Ethel S. Drower (1879-1972), a British autodidact scholar who spent two years with Yezidis in northern Iraq, wrote: “the Peacock Angel is, in a manner, a symbol of Man himself, a divine principle of light experiencing an avatar of darkness, which is matter and the material world. The evil comes from man himself, or rather from his errors, stumblings and obstinate turnings down blind alleys upon the steep path of being. In repeated incarnations he sheds his earthliness, his evil, or else, if hopelessly linked to the material, he perishes like the dross and illusion that he is” (1941, pg. 6).

But unfortunately the identification of Melek Tawwus with Iblis or Satan has led to a mistaken reputation of the Yezidis as ‘devil-worshippers’ — this is a large part in their current persecution by the fighters of the Islamic State (formerly known as ISIS), who have especially targeted them since they do not consider them in the protected category of ‘People of the Book’ (Jews and Christians). I am sure my readers join me in hoping to see a quick end to the violence, and a stable and lasting peace achieved soon.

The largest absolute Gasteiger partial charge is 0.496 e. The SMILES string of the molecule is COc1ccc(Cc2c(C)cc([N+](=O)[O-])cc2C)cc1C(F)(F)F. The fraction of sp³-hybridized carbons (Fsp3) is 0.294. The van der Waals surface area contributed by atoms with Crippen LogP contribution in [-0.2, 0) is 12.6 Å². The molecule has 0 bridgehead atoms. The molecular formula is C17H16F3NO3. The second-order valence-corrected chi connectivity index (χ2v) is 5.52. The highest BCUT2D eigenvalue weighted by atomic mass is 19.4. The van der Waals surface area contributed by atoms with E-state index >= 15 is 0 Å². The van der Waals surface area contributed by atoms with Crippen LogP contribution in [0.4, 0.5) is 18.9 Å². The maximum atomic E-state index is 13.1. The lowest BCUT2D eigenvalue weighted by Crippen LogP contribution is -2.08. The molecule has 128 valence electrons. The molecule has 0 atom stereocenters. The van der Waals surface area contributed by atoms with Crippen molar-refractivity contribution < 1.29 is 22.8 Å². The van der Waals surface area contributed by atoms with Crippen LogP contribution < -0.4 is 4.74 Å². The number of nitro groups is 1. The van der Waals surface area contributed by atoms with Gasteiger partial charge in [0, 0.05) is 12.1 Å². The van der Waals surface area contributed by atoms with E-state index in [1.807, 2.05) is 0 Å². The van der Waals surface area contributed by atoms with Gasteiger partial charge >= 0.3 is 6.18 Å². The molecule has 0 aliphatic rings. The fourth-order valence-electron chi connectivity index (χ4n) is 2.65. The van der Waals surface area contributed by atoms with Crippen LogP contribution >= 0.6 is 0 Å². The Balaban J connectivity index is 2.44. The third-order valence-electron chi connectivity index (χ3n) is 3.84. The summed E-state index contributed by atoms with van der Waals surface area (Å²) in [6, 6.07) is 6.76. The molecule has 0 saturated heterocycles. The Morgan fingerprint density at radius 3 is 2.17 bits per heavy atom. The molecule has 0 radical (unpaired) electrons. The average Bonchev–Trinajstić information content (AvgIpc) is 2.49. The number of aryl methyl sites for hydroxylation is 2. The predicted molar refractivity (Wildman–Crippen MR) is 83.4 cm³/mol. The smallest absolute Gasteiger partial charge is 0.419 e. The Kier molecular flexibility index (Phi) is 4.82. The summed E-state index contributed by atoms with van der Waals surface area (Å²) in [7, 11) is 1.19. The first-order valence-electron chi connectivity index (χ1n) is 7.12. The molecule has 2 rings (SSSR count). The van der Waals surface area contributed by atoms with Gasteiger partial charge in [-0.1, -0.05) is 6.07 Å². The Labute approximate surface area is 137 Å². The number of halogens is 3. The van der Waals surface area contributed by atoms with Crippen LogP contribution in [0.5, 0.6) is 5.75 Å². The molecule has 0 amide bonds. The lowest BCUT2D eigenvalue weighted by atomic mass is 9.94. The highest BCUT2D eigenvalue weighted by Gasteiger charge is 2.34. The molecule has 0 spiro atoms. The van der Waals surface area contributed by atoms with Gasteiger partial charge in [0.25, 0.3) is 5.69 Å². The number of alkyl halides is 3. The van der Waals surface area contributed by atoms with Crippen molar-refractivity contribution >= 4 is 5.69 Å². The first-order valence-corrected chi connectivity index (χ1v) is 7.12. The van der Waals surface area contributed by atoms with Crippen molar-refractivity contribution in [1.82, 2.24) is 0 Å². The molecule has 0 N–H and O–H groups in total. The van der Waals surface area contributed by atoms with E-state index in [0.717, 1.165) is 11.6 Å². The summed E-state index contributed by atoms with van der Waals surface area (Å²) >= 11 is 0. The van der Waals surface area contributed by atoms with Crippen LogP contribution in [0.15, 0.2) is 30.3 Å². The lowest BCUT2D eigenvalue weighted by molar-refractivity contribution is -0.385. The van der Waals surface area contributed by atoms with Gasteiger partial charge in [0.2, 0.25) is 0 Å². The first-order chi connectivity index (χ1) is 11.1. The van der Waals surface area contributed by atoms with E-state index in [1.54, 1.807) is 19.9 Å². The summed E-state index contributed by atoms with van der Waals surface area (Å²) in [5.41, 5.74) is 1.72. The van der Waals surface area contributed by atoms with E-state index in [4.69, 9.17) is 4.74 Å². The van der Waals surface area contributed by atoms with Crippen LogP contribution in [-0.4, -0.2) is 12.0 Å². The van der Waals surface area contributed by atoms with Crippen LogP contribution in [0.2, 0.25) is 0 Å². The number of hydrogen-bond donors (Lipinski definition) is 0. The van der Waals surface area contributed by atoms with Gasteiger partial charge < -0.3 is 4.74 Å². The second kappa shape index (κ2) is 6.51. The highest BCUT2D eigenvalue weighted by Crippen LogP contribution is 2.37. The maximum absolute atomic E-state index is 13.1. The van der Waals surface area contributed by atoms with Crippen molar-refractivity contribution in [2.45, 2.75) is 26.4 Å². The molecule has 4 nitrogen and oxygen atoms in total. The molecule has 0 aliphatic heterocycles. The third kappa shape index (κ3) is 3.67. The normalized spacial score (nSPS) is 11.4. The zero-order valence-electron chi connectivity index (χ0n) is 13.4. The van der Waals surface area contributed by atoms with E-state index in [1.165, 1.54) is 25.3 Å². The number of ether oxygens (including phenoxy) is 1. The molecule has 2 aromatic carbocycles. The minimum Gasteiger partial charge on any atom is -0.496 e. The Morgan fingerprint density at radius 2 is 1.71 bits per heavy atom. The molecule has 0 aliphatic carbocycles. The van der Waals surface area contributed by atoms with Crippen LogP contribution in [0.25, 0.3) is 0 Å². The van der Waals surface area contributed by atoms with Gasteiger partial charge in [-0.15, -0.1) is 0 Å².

Yezidis, like other groups, used henna as a regular cosmetic for skin, nails and hair (Drower, 1941, pg. 127), and of course for weddings — the ceremony was known as sheva desthineyê (‘night of the henna’) in Kurdish (Acikyildiz, 2010, pg. 101). 

Yezidi girls in Ba'ashika, near Mosul, 1940 (from Drower). 
Drower describes a Yezidi wedding she attended in Ba Idri, near Alqosh:

Two days before the consummation of the marriage the bride takes a hot bath, and from this moment she must wear nothing but white. The next day, the hands of the bride and of all her friends are dyed with henna. A large dish of henna is prepared and taken round to the houses of neighbours and friends, sometimes to all the village. Women and girls help themselves to the henna and put money into the dish as a wedding gift.

This is still practiced today, despite the geopolitical upheavals in the area. Eszter Spät, a contemporary scholar of Yezidi culture, writes (2005, pg. 24):
I was a guest at a Yezidi wedding in Duhok in January 2003, where the bride - from Behzani (under Saddam's rule) - was smuggled in together with her nearest relatives in four-wheel-drives through the mountains. Unfortunately for the wedding party, the number of persons who could be transported in such a manner was rather limited. Thus the festivities on the ‘night of the henna,’ when the hands of the young couple and of the guests are smeared with henna, symbolising joy and blessing, was somewhat more muted then usual. Traditionally this night belongs to the girlfriends of the bride, but they were left behind on the other side of the border this time.